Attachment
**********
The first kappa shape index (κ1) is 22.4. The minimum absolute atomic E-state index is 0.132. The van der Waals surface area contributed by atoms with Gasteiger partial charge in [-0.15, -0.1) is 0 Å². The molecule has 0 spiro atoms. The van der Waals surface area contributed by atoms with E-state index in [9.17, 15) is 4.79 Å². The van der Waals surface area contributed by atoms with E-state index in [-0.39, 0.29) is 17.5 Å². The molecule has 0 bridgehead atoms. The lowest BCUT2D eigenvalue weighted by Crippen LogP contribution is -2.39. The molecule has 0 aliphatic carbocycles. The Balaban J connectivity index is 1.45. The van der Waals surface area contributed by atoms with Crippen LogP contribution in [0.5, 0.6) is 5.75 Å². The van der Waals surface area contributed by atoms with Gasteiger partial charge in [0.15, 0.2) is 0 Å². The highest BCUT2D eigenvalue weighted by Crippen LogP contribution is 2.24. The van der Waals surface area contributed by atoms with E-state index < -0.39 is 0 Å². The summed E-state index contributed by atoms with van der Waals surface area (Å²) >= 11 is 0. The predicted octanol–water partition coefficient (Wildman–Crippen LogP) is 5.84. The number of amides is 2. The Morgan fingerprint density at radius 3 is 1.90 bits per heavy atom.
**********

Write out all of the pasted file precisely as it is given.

The first kappa shape index (κ1) is 22.4. The minimum absolute atomic E-state index is 0.132. The van der Waals surface area contributed by atoms with Gasteiger partial charge in [-0.15, -0.1) is 0 Å². The molecule has 0 spiro atoms. The van der Waals surface area contributed by atoms with E-state index in [9.17, 15) is 4.79 Å². The van der Waals surface area contributed by atoms with E-state index in [-0.39, 0.29) is 17.5 Å². The molecule has 0 bridgehead atoms. The lowest BCUT2D eigenvalue weighted by Crippen LogP contribution is -2.39. The molecule has 0 aliphatic carbocycles. The Balaban J connectivity index is 1.45. The van der Waals surface area contributed by atoms with Crippen LogP contribution in [0.5, 0.6) is 5.75 Å². The van der Waals surface area contributed by atoms with Gasteiger partial charge in [0.15, 0.2) is 0 Å². The highest BCUT2D eigenvalue weighted by Crippen LogP contribution is 2.24. The van der Waals surface area contributed by atoms with E-state index < -0.39 is 0 Å². The summed E-state index contributed by atoms with van der Waals surface area (Å²) >= 11 is 0. The predicted octanol–water partition coefficient (Wildman–Crippen LogP) is 5.84. The number of amides is 2. The Morgan fingerprint density at radius 3 is 1.90 bits per heavy atom.